Three international contenders have been shortlisted for the post of director at the troubled Architectural Association
A vote later this month will decide between Italian Pippo Ciorra (pictured right), New York-based Spanish national Eva Franch i Gilabert (centre) and UK academic Robert Mull (left).
The AA’s current interim director, Samantha Hardingham, will step down in the summer on completion of her one-year stint, which has been dogged by cash problems and controversy.
Mull – currently director of innovation at London urban design firm Publica – made headlines in 2015 when he resigned from London Metropolitan University’s Sir John Cass Faculty of Art, where he was dean and head of architecture. He has taught in Austria and Russia and is currently professor of architecture and design at the University of Brighton.
Ciorra is the senior curator of MAXXI Architettura in Rome, and teaches design and theory at the University of Camerino.
Since 2010, Franch has been the chief curator and executive director of Storefront for Art and Architecture in New York.
The association revealed it received 73 responses to a call for applications for the role and drew up an initial longlist of 26 candidates.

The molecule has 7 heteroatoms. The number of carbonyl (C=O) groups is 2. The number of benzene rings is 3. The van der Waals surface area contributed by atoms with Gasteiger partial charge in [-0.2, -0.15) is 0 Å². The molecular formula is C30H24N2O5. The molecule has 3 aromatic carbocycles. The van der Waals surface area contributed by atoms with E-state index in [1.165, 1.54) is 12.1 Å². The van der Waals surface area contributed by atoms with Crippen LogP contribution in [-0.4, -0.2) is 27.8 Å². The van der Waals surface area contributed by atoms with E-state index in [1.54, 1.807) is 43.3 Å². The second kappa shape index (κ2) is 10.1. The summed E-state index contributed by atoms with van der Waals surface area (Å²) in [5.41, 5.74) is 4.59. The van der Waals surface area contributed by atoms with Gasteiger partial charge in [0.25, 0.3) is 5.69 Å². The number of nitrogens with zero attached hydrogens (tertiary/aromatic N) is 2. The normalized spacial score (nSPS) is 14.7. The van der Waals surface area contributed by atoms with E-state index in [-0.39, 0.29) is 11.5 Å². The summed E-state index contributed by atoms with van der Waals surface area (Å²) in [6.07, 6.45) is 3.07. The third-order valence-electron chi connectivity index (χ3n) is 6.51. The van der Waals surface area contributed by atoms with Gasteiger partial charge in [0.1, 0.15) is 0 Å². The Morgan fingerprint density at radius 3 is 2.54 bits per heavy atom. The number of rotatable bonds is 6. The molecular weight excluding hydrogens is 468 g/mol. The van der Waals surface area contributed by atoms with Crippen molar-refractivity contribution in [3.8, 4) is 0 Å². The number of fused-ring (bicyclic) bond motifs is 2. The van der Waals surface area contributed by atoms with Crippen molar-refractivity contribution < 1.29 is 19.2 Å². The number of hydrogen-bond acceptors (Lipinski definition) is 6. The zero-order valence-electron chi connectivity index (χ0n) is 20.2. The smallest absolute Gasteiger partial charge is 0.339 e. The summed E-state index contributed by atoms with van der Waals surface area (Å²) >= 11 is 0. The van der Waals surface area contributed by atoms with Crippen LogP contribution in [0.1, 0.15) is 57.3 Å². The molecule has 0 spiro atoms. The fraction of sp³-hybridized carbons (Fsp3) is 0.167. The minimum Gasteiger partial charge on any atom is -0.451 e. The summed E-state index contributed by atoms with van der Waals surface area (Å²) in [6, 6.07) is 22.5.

From this, 15 people were selected for a first round of interviews, including candidates from Europe, North and South America, Asia, Africa and Australia.
Eight candidates made the second round; four men and four women.
The three remaining shortlisted candidates will address the AA school community with a presentation and question and answer session in the week commencing 19 February.
This will be followed by an election where all current students, academic and administrative staff as well as members of council will vote on their preferred candidate.
The AA hopes to have one of them in place before Hardingham leaves in July to facilitate the transition period.
Hardingham last year revealed the school was seeking taught degree-awarding powers to strengthen the value of its qualifications.
This process involves convincing the Quality Assurance Agency for Higher Education of the school’s sound governance and financial viability.
Hardingham suggested the AA was overly reliant on student fees and said it had been hit by a ‘massive’ increase in rates and rents, inflated by the nearby Crossrail project at Tottenham Court Road, plus the cost of the ongoing revamp of its Bedford Square headquarters, designed by Wright & Wright.
The AJ reported earlier this year that 10 out of 16 staff put on notice of redundancy at the AA had left the organisation.
Nine were made redundant while one – understood to be AA Files editor Tom Weaver – resigned.
Two of the 16 who were on notice were redeployed, with the remaining four retained in their existing roles.